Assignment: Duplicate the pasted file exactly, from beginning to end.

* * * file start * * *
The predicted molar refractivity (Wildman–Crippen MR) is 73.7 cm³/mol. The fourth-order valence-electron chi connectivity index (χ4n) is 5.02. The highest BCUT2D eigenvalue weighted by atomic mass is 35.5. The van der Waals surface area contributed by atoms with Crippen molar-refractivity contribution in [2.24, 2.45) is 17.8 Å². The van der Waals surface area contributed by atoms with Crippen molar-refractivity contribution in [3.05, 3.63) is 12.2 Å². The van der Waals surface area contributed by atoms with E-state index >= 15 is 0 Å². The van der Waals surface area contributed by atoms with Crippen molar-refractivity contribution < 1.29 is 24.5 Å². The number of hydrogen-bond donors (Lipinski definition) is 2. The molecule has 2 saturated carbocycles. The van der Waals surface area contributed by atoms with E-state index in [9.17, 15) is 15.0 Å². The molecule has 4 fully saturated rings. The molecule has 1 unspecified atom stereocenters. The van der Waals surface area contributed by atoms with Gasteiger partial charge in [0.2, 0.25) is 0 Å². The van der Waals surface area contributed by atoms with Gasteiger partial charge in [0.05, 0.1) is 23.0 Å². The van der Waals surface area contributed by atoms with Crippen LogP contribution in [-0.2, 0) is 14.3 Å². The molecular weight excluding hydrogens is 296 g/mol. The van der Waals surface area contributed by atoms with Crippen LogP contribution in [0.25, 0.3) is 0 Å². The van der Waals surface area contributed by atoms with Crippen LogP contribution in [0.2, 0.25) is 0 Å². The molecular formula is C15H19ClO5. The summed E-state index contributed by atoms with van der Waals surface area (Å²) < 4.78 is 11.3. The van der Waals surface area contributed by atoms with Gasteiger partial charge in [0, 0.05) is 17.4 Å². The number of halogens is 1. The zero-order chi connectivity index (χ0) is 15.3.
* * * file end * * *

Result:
The predicted molar refractivity (Wildman–Crippen MR) is 73.7 cm³/mol. The fourth-order valence-electron chi connectivity index (χ4n) is 5.02. The highest BCUT2D eigenvalue weighted by atomic mass is 35.5. The van der Waals surface area contributed by atoms with Crippen molar-refractivity contribution in [2.24, 2.45) is 17.8 Å². The van der Waals surface area contributed by atoms with Crippen molar-refractivity contribution in [3.05, 3.63) is 12.2 Å². The van der Waals surface area contributed by atoms with E-state index >= 15 is 0 Å². The van der Waals surface area contributed by atoms with Crippen molar-refractivity contribution < 1.29 is 24.5 Å². The number of hydrogen-bond donors (Lipinski definition) is 2. The molecule has 2 saturated carbocycles. The van der Waals surface area contributed by atoms with E-state index in [9.17, 15) is 15.0 Å². The molecule has 4 fully saturated rings. The molecule has 1 unspecified atom stereocenters. The van der Waals surface area contributed by atoms with Gasteiger partial charge in [0.2, 0.25) is 0 Å². The van der Waals surface area contributed by atoms with Gasteiger partial charge in [0.05, 0.1) is 23.0 Å². The van der Waals surface area contributed by atoms with Crippen LogP contribution in [-0.2, 0) is 14.3 Å². The molecular weight excluding hydrogens is 296 g/mol. The van der Waals surface area contributed by atoms with Crippen LogP contribution in [0.25, 0.3) is 0 Å². The van der Waals surface area contributed by atoms with Crippen LogP contribution in [0.2, 0.25) is 0 Å². The molecular formula is C15H19ClO5. The summed E-state index contributed by atoms with van der Waals surface area (Å²) < 4.78 is 11.3. The van der Waals surface area contributed by atoms with Gasteiger partial charge in [0, 0.05) is 17.4 Å². The number of halogens is 1. The zero-order chi connectivity index (χ0) is 15.3.